Of the “welfare/warfare state,” are libertarians more against welfare or warfare?

as answered on Quora….

One of the droll developments of 20th century statism was a mere name change: a decade before I was born, the “War Department” became the “Department of Defense.” Wikipedia marks the moment in its article on the subject:

The War Department existed from August 7, 1789 until September 18, 1947, when it split into the Department of the Army and the Department of the Air Force and joined the Department of the Navy as part of the new joint National Military Establishment (NME), renamed the United States Department of Defense in 1949.

What’s droll is from that time on, the U.S. military became less about defense and more about warfare — that is, after World War II, defense of the physical integrity and sovereignty of these United States ceased being the main occupation of the “Joint Military Establishment,” and became, instead, “defending” other nation-states’ borders and political integrity. This muddied up, conceptually, the whole idea of defense, and it gave birth to the bizarre but politic necessity of engaging in unwinnable wars.

Arguably, a “warfare state” is a state devoted to warfare but not defense.

Most libertarians I know despise this aspect of the modern nation-state (former federal union) of “America,” though quite a few “libertarian conservatives” are still onboard with the implausible-to-me rationales of U.S. world policeman status. I guess those folks, whom I consider chumps, think that defending “good guys” around the world would justify “The Department of Defense” moniker.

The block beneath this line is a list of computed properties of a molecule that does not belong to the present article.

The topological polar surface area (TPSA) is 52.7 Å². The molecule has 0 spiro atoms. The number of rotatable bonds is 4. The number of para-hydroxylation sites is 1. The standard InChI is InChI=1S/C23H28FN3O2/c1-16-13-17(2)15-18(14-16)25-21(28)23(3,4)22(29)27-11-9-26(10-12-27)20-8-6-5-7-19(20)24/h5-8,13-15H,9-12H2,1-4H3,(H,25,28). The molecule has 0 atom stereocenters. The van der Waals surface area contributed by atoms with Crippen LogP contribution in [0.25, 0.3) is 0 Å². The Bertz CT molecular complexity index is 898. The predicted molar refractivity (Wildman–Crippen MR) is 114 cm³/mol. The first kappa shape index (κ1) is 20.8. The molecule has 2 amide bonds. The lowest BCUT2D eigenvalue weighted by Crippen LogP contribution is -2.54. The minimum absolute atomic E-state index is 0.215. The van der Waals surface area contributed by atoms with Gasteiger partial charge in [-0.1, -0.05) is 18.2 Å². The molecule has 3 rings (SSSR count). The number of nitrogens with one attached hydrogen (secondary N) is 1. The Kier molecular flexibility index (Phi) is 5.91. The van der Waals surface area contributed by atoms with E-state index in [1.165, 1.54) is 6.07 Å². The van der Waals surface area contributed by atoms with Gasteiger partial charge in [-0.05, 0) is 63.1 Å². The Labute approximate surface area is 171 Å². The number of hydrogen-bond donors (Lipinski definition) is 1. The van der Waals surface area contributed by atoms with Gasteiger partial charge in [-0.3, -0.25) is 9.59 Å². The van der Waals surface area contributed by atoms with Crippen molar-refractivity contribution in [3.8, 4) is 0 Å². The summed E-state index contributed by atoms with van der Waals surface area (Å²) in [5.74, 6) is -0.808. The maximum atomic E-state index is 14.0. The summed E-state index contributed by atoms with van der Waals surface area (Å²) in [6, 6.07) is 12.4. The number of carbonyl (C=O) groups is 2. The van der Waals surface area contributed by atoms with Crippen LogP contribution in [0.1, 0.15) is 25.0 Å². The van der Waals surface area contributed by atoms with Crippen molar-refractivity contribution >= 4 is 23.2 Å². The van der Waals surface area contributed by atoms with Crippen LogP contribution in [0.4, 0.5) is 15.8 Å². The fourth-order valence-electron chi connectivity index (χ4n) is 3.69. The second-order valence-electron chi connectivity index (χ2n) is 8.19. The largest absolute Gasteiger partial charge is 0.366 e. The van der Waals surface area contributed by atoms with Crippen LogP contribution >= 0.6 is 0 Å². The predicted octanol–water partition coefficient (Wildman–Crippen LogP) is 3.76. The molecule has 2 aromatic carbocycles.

Now, “welfare” is a somewhat different matter. Whereas the problem with a warfare state is chiefly (in minarchist theory, anyway) in the continual under-application of Just War Theory, and the reckless disregard for human life in situations where intervention in squabbles abroad cannot conceivably lead to just conclusions, with “the welfare state” the most obvious problem is the funding of the emprise.

That is, giving things to people is not an obviously immoral act — it is often considered generous and charitable — while taking sides in conflicts in which no good outcome is likely, or where no side’s cause is uncompromisingly just, and in the process killing hundreds, thousands, even millions of innocent people, that is obviously very, very wrong.